Saturday, November 01, 2008

Don't cry for me, innovation

Today's New York Times website has an article on the importance of maintaining investments in innovation, even with an economic downturn. My question is, what innovation? I track a variety of technology-related industries, and I've been hard-pressed to find anything recently that qualifies as a real innovation. One of Google's most exciting recent innovations is the ability to read and index text in images of pages, such as in PDF documents. I worked for Palantir, the company that invented most of that technology, 23 years ago. Or how about Google Chrome, which was all the rage a few weeks ago? It's largely based on open-source Webkit technology and a JavaScript compiler that Google acquired, rather than developed in-house. And, it's a browser. I was in the browser business near the beginning as well, at Netscape, 13 years ago.

The problem isn't encouraging innovation in an economic downturn, it's producing true innovation, period. Economic downturns often help, rather than hurt, innovation. Just as forest fires burn away the underbrush that stifles forest growth, so companies are forced to focus on products and services that really matter. The survivors in each product segment become clear, and the people who work for the losers either take their ideas to the winners or go start their own companies. A new wave of start-ups is born, and some of them do really interesting things, rather than merely cloning what someone else is doing with a minor twist.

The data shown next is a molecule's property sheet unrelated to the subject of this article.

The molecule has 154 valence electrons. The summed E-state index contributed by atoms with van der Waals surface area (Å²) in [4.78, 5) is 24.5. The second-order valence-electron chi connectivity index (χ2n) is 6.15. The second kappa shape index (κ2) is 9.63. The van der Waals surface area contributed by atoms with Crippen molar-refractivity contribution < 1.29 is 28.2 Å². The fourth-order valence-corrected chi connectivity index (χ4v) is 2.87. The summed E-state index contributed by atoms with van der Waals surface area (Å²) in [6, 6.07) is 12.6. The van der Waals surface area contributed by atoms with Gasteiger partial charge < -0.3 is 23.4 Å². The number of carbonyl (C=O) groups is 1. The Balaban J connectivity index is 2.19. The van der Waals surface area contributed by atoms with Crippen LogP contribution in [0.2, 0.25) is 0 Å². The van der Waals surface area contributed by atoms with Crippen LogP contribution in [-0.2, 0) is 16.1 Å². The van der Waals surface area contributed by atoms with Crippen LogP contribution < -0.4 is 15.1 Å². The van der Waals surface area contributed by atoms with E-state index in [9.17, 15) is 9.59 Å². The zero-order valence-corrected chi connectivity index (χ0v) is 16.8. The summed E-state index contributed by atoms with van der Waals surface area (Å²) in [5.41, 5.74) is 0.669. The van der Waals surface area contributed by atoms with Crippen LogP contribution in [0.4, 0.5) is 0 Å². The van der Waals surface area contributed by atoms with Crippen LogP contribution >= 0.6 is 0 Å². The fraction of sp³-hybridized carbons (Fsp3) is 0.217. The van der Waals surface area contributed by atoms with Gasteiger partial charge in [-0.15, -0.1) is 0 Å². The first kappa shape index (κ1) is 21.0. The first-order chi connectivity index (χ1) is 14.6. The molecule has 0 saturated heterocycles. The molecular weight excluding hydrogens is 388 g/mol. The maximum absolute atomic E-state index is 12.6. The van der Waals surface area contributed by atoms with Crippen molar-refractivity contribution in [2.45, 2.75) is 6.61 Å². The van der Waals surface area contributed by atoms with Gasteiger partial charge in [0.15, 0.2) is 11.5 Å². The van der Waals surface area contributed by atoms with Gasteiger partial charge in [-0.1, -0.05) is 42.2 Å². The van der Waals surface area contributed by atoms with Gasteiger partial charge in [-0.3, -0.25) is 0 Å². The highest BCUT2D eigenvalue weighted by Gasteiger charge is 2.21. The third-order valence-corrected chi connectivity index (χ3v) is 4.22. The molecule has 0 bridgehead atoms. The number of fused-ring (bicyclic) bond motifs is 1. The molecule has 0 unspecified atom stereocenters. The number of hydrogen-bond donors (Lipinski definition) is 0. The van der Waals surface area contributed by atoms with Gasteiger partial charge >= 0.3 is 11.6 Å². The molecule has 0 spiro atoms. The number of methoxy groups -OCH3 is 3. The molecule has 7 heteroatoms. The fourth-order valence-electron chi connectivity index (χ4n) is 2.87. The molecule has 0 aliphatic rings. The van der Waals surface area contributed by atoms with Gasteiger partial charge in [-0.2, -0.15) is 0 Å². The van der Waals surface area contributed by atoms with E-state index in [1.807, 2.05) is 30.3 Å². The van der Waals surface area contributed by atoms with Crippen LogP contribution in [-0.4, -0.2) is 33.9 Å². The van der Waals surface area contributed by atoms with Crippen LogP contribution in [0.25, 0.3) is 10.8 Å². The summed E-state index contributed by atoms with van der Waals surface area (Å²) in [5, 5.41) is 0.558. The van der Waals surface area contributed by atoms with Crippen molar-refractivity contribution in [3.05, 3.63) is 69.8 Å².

I say let the big companies batten down the hatches, and let the start-ups without business models die off. The big guys will do what they've been doing for a long time, which is buying their best ideas from others. So long as there's venture capital and engineers & scientists driven to build the next big thing, innovation will take care of itself.
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